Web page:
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DIY dry aged beef from the IDEAS Hub's Culture Club

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DIY dry aged beef from the IDEAS Hub's Culture Club

What do you get when a bunch of hungry culturists (cultists?) and makers want to taste dry aged beef without spending a lot of money? You get the DIY Dry Aged Beef Machine! Inspired by the designs from Alexis Ainouz, the Culture Club at the IDEAS Hub decided to give it a shot and put our creativity (and stomachs) to the test.

But you may ask, what is dry aged beef? Essentially, it is beef that has been kept at near-freezing temperatures to dry for several weeks. Two things happen to the meat; firstly, it loses its water via evaporation and develops a tough crust on its outer surface. Meanwhile, enzymes called calpains begin to break down the deeper tissues of the meat, tenderizing it and converting the proteins into glutamate or what the Japanese call, 'umami' flavour. This makes the beef develop a stronger flavour. As it tends to lose about 40 - 50% of its mass, it also tends to be more expensive per kilo.

Anyway, enough digression - let’s get back to the DIY Dry Aged Beef Machine (henceforth known as The Machine for both convenience and awe). The Machine is essentially a styrofoam box filled with some dessicant to dehumidify the internal environment, temperature and humidity sensors to ensure a consistent environment, as well as fans to circulate the air. To maintain the low temperature, we stored the beef in our office refrigerator - fears of stinking up the IDEAS Hub were allayed as we smelt no unpleasant odours while waiting for the result. As an added plus (we are tech nerds, after all), we used an Arduino Uno we had lying around to do the data logging and display.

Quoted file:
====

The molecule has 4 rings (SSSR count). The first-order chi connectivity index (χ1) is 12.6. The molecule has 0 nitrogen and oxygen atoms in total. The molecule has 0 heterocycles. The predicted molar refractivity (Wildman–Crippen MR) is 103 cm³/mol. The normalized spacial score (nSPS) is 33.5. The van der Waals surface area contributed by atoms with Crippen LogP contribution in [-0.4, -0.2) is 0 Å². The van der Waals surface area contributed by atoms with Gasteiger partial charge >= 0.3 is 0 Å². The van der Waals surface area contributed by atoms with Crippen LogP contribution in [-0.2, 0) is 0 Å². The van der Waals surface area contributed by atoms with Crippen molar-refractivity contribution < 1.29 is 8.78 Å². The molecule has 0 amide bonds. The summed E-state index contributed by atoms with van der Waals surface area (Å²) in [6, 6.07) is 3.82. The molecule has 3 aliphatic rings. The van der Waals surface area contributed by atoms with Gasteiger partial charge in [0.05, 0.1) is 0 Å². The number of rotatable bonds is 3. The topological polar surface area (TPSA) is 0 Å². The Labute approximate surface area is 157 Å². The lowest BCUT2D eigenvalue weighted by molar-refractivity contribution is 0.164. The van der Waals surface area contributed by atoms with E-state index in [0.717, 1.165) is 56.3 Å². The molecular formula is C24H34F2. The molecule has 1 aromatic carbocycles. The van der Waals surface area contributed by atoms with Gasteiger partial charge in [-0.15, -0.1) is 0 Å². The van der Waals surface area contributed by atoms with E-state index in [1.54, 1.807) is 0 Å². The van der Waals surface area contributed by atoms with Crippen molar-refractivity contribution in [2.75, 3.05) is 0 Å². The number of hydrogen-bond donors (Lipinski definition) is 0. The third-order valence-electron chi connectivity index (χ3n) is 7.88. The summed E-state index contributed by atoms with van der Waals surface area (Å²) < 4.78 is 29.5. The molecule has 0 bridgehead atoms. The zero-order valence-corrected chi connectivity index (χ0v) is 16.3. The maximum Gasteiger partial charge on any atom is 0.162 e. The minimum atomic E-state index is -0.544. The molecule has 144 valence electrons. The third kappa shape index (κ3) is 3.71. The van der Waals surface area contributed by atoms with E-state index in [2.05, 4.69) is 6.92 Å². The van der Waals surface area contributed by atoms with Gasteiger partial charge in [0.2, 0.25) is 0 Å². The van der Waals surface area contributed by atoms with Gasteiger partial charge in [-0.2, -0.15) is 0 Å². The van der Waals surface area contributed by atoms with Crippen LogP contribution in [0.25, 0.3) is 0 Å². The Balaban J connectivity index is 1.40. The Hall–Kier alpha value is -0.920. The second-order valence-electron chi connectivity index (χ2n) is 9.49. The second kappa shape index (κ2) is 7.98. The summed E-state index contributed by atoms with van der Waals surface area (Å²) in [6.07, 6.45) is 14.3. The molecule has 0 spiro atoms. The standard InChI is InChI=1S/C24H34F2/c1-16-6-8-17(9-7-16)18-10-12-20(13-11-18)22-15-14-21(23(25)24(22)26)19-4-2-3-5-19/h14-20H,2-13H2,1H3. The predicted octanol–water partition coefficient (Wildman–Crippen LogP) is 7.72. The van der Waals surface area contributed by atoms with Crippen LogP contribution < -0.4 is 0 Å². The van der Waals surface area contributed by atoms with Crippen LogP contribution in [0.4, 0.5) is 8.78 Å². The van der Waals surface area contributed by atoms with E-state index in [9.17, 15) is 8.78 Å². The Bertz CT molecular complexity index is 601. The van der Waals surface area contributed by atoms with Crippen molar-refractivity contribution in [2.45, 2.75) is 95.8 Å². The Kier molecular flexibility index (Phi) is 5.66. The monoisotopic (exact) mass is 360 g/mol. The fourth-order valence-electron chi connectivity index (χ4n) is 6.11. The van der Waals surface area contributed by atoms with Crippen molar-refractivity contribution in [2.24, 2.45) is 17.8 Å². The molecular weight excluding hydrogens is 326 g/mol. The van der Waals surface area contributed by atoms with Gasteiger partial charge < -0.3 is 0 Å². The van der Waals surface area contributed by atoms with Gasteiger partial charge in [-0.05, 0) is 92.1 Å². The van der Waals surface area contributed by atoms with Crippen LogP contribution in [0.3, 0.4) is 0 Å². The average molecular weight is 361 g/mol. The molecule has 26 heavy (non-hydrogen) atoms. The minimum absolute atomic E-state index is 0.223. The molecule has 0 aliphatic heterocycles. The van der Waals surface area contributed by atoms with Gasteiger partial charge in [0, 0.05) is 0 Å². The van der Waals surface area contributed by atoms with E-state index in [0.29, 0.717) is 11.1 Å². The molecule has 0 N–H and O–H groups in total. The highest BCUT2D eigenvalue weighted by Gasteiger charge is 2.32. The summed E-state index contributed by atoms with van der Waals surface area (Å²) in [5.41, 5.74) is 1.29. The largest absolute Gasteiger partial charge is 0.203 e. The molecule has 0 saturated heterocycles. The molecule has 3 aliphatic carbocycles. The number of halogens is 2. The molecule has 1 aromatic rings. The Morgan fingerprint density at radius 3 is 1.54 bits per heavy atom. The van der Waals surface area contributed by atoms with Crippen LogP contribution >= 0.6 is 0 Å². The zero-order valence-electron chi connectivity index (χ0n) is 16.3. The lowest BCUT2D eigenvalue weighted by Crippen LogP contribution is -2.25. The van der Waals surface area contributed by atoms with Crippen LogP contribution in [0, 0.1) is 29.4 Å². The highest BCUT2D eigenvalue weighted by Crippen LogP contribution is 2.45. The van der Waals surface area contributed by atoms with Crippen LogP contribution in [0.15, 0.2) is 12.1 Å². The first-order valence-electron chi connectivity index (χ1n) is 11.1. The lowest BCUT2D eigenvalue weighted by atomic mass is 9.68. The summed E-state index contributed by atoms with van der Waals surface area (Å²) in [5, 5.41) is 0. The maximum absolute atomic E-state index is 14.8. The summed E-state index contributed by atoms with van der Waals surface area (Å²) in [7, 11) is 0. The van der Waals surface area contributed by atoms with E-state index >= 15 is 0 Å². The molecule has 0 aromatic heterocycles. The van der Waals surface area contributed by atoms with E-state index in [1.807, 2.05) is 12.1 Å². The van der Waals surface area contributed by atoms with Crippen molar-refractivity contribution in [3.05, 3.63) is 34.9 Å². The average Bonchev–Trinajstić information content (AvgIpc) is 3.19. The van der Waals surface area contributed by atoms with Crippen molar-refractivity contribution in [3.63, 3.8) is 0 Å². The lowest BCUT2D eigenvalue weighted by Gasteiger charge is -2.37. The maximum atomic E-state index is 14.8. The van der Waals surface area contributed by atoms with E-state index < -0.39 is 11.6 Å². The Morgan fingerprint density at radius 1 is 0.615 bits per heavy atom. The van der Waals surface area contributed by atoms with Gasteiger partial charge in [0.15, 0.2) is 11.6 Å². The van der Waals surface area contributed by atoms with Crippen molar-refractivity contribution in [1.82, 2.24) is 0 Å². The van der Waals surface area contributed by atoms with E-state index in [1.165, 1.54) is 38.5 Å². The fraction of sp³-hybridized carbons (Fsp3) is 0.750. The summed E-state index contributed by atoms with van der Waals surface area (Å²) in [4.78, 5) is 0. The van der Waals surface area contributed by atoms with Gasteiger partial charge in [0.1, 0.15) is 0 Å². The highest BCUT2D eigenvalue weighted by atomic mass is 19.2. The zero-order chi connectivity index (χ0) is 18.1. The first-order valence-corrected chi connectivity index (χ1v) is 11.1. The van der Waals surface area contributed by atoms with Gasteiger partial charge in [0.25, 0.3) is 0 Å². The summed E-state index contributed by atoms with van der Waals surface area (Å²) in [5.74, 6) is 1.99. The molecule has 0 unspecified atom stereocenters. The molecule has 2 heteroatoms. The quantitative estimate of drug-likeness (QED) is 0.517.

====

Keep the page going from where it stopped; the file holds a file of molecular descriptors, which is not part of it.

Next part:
We started with 1.905 kg of beautiful Argentinian ribeye. After aging for a month, the beef lost 900g of its weight in water. Why a month? The flavours only start developing after two weeks and once the beef ages past 50 days, the flavour starts going funky and even then, we hear that it has its own fans too.

This brings us to our next question - did it work? In short, yes! It was as if our collective taste buds had died and gone to heaven. The meat was tender and juicy with amazing flavour. It truly was the most delicious steak we’d ever tasted.To add to the victory, we also had kombucha, milk kefir and mushroom marmalade (very mushroom-y and certainly not marmalade!).

If you’d like to get dry aged beef in Singapore without the hassle of building your own rig, it’s possible to purchase fresh beef from Huber’s at Dempsey and pay an additional fee for them to age it for 30 to 90 days. Be sure to purchase more than a kilo as you lose some meat to the outer crust. Otherwise, feel free to come by the IDEAS Hub to see our build and take it for a test-run, or even build one of your own! In the meantime, we’ll be scheming our next experiment - making our very own cheese and a DIY cold smoker. Does anyone have a fridge to spare?

 At The Culture Club, we explore fermentation, bacteria and all those lovely little organisms that make food delicious - to join our monthly meetups, sign up here. IDEAS Hub website.

30 Jul 2018
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